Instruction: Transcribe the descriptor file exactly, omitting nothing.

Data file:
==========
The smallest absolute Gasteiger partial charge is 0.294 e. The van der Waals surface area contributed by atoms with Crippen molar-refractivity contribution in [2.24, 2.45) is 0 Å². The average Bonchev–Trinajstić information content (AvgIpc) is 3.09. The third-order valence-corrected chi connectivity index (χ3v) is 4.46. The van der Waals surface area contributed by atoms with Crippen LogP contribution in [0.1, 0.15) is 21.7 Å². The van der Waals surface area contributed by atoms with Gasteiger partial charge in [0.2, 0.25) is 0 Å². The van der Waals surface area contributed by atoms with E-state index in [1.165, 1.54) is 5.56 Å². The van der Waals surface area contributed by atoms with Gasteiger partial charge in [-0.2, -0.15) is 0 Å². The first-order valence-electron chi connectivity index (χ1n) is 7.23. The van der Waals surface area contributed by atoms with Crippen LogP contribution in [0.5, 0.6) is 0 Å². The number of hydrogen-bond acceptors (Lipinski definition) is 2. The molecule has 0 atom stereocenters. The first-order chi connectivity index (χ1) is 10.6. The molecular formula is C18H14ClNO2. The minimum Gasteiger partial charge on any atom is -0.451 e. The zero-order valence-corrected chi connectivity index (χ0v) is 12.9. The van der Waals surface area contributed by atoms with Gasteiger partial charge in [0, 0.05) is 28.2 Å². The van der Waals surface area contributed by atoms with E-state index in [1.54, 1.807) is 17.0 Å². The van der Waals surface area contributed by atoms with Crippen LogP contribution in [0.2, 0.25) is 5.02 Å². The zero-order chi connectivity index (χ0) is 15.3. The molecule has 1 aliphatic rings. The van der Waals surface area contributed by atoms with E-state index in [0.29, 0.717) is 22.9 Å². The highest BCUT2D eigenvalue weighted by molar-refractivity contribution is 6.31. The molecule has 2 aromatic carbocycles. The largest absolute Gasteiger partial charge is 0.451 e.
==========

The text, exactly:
The smallest absolute Gasteiger partial charge is 0.294 e. The van der Waals surface area contributed by atoms with Crippen molar-refractivity contribution in [2.24, 2.45) is 0 Å². The average Bonchev–Trinajstić information content (AvgIpc) is 3.09. The third-order valence-corrected chi connectivity index (χ3v) is 4.46. The van der Waals surface area contributed by atoms with Crippen LogP contribution in [0.1, 0.15) is 21.7 Å². The van der Waals surface area contributed by atoms with Gasteiger partial charge in [0.2, 0.25) is 0 Å². The van der Waals surface area contributed by atoms with E-state index in [1.165, 1.54) is 5.56 Å². The van der Waals surface area contributed by atoms with Gasteiger partial charge in [-0.2, -0.15) is 0 Å². The first-order valence-electron chi connectivity index (χ1n) is 7.23. The van der Waals surface area contributed by atoms with Crippen LogP contribution in [0.5, 0.6) is 0 Å². The number of hydrogen-bond acceptors (Lipinski definition) is 2. The molecule has 0 atom stereocenters. The first-order chi connectivity index (χ1) is 10.6. The molecular formula is C18H14ClNO2. The minimum Gasteiger partial charge on any atom is -0.451 e. The zero-order valence-corrected chi connectivity index (χ0v) is 12.9. The van der Waals surface area contributed by atoms with Gasteiger partial charge in [0, 0.05) is 28.2 Å². The van der Waals surface area contributed by atoms with E-state index in [1.54, 1.807) is 17.0 Å². The van der Waals surface area contributed by atoms with Crippen LogP contribution in [0.2, 0.25) is 5.02 Å². The zero-order chi connectivity index (χ0) is 15.3. The molecule has 1 aliphatic rings. The van der Waals surface area contributed by atoms with E-state index in [0.29, 0.717) is 22.9 Å². The highest BCUT2D eigenvalue weighted by molar-refractivity contribution is 6.31. The molecule has 2 aromatic carbocycles. The largest absolute Gasteiger partial charge is 0.451 e.